being widely adopted in the industry and taught in universities.
   Also, many tools for editing UML diagrams are now available.  UML is
   standardized by the Object Management Group (OMG) [5].

   In general, it seems advisable to use object-oriented techniques to
   describe an IM.  In particular, the notions of abstraction and
   encapsulation, as well as the possibility that object definitions
   include methods, are considered to be important.

4. Data Models

   Compared to IMs, DMs define managed objects at a lower level of
   abstraction.  They include implementation- and protocol-specific
   details, e.g. rules that explain how to map managed objects onto
   lower-level protocol constructs.

   Most of the management models standardized to date are DMs.  Examples
   include:

   o  Management Information Base (MIB) modules defined within the IETF.
      The language (syntax) used to define these DMs is called the
      "Structure of Management Information" (SMI) [1] and is derived
      from ASN.1 [6].







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   o  Policy Information Base (PIB) modules, developed within the IETF.
      Their syntax is defined by the "Structure of Policy Provisioning
      Information" (SPPI) [2], which is close to SMI and is also derived
      from ASN.1 [6].

   o  Management Information Base (MIB) modules, originally defined by
      the ISO and currently maintained and enhanced by the ITU-T.  The
      syntax of these DMs is specified in the "Guidelines for the
      Definition of Managed Objects" (GDMO) [7].  GDMO MIB modules make
      use of object-oriented principles.

   o  CIM Schemas, developed within the DMTF.  The DMTF publishes them
      in two forms: graphical and textual.  The graphical forms use UML
      diagrams and are not normative (because not all details can be
      represented graphically).  They can be downloaded from the DMTF
      Web site in PDF and Visio formats.  (Visio is a tool to draw UML
      class diagrams.)  The textual forms are normative and written in a
      language called the "Managed Object Format" (MOF) [3].  CIM
      Schemas are object-oriented.

   Because CIM Schemas support a graphical notation whereas IETF MIB
   modules do not, designers and operators may find it easier to
   understand CIM Schemas than IETF MIB modules.  One could therefore
   argue that CIM Schemas are closer to IMs than IETF MIB modules.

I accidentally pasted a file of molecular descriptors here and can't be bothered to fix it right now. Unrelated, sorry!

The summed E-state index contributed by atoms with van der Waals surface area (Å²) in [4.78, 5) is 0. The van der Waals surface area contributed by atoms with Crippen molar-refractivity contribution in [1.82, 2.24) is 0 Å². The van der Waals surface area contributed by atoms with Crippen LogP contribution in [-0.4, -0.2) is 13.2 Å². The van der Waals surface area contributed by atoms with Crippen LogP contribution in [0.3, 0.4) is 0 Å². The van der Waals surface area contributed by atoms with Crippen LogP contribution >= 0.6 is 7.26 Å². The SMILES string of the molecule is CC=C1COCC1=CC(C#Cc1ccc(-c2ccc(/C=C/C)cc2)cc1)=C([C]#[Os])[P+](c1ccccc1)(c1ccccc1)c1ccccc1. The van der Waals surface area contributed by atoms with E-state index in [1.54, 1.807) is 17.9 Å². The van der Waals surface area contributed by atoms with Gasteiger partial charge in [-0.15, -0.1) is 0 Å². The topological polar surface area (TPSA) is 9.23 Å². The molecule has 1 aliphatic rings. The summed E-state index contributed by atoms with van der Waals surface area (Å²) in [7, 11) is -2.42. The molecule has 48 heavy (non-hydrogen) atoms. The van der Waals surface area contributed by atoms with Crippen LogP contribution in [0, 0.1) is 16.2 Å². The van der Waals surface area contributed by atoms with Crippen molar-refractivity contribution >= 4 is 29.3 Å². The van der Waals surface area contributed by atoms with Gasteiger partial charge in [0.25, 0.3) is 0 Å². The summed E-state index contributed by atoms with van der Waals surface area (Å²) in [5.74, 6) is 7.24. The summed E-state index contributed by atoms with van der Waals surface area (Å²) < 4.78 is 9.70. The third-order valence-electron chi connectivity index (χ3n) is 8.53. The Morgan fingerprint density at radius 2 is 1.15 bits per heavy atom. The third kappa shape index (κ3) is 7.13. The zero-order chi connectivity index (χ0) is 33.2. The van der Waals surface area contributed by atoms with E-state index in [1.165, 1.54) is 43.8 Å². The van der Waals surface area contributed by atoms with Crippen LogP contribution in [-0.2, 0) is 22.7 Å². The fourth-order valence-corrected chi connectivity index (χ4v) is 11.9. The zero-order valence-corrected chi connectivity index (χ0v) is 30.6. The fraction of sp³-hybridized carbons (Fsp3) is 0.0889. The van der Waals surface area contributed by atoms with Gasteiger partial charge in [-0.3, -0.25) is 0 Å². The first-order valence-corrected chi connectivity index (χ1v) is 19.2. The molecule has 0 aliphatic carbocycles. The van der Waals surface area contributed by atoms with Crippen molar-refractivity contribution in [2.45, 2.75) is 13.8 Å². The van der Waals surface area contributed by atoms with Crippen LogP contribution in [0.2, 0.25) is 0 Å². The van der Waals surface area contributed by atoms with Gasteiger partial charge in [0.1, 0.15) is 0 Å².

The Figure below summarizes these examples.  The languages that are
   used to define the DMs are shown between brackets.

                       IM                              --> IM
                        |
     +----------+-------+-------+--------------+
     |          |               |              |
    MIB        PIB          CIM schema      OSI-MIB    --> DM
   (SMI)      (SPPI)          (MOF)          (GDMO)

   To illustrate what details are included in a DM, let us consider the
   example of IETF MIB modules.  As opposed to IMs, IETF MIB modules
   include details such as OID assignments and indexing structures.  The
   relationships defined in the IM are implemented as OID pointers or
   realized through indexing relationships specified in INDEX clauses.
   Many other implementation-specific details are included, such as MAX-
   ACCESS and STATUS clauses and conformance statements.

   A special kind of DM language is the SMIng language defined by the
   NMRG.  This language was designed at a higher conceptual level than
   SMIv1/SMIv2 and SPPI.  In fact, one of the intentions behind SMIng
   was to stop the proliferation of different DM languages within the
   IETF and to harmonize the various models.  As a result, MIB and PIB



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   modules defined in SMIng can be mapped on different underlying
   protocols.  There is a mapping on SNMP and another mapping on COPS-
   PR.  SMIng is therefore more protocol neutral than other IETF
   approaches.  It also supports some object-oriented principles and
   provides extension mechanisms that allow the addition of new features
   (e.g., the support for methods).  New features can then be used when
   they are supported by the underlying protocols, without breaking
   SMIng implementations.  Still, SMIng should be considered a DM.  For
   instance, to express relationships between managed objects,